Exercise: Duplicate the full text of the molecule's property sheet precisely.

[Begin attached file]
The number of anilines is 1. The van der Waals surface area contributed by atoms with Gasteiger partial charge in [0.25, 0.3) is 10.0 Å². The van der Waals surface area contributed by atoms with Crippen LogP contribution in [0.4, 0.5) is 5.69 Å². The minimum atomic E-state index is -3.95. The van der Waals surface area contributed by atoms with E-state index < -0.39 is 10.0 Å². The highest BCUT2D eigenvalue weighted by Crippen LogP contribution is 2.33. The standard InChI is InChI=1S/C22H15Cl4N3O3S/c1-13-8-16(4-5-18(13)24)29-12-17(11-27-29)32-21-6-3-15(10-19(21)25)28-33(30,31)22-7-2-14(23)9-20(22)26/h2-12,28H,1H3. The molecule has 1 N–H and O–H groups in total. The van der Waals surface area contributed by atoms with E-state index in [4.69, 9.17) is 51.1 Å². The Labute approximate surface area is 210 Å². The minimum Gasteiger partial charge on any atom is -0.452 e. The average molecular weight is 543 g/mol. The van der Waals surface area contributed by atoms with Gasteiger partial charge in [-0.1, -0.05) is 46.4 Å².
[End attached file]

The number of anilines is 1. The van der Waals surface area contributed by atoms with Gasteiger partial charge in [0.25, 0.3) is 10.0 Å². The van der Waals surface area contributed by atoms with Crippen LogP contribution in [0.4, 0.5) is 5.69 Å². The minimum atomic E-state index is -3.95. The van der Waals surface area contributed by atoms with E-state index < -0.39 is 10.0 Å². The highest BCUT2D eigenvalue weighted by Crippen LogP contribution is 2.33. The standard InChI is InChI=1S/C22H15Cl4N3O3S/c1-13-8-16(4-5-18(13)24)29-12-17(11-27-29)32-21-6-3-15(10-19(21)25)28-33(30,31)22-7-2-14(23)9-20(22)26/h2-12,28H,1H3. The molecule has 1 N–H and O–H groups in total. The van der Waals surface area contributed by atoms with E-state index in [4.69, 9.17) is 51.1 Å². The Labute approximate surface area is 210 Å². The minimum Gasteiger partial charge on any atom is -0.452 e. The average molecular weight is 543 g/mol. The van der Waals surface area contributed by atoms with Gasteiger partial charge in [-0.1, -0.05) is 46.4 Å².